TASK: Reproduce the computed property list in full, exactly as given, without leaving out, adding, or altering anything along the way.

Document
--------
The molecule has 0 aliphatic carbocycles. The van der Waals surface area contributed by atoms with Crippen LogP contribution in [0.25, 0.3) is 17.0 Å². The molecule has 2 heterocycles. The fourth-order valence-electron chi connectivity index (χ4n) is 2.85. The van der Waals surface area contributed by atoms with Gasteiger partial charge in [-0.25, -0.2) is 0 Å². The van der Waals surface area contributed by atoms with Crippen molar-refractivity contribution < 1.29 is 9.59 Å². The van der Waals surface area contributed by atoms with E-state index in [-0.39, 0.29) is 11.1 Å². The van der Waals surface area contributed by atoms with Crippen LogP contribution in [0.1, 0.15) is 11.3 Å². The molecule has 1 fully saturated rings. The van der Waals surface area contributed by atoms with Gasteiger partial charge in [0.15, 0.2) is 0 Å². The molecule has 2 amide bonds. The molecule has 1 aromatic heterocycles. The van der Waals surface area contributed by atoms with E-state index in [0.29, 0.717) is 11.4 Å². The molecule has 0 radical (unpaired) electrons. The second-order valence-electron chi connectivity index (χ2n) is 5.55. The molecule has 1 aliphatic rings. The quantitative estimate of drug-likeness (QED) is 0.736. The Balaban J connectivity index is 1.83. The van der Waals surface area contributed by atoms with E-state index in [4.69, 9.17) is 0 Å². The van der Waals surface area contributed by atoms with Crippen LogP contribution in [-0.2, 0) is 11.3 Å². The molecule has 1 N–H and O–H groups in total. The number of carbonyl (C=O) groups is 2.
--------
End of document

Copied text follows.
The molecule has 0 aliphatic carbocycles. The van der Waals surface area contributed by atoms with Crippen LogP contribution in [0.25, 0.3) is 17.0 Å². The molecule has 2 heterocycles. The fourth-order valence-electron chi connectivity index (χ4n) is 2.85. The van der Waals surface area contributed by atoms with Gasteiger partial charge in [-0.25, -0.2) is 0 Å². The van der Waals surface area contributed by atoms with Crippen molar-refractivity contribution < 1.29 is 9.59 Å². The van der Waals surface area contributed by atoms with E-state index in [-0.39, 0.29) is 11.1 Å². The van der Waals surface area contributed by atoms with Crippen LogP contribution in [0.1, 0.15) is 11.3 Å². The molecule has 1 fully saturated rings. The van der Waals surface area contributed by atoms with Gasteiger partial charge in [0.15, 0.2) is 0 Å². The molecule has 2 amide bonds. The molecule has 1 aromatic heterocycles. The van der Waals surface area contributed by atoms with E-state index in [0.29, 0.717) is 11.4 Å². The molecule has 0 radical (unpaired) electrons. The second-order valence-electron chi connectivity index (χ2n) is 5.55. The molecule has 1 aliphatic rings. The quantitative estimate of drug-likeness (QED) is 0.736. The Balaban J connectivity index is 1.83. The van der Waals surface area contributed by atoms with E-state index in [4.69, 9.17) is 0 Å². The van der Waals surface area contributed by atoms with Crippen LogP contribution in [-0.2, 0) is 11.3 Å². The molecule has 1 N–H and O–H groups in total. The number of carbonyl (C=O) groups is 2.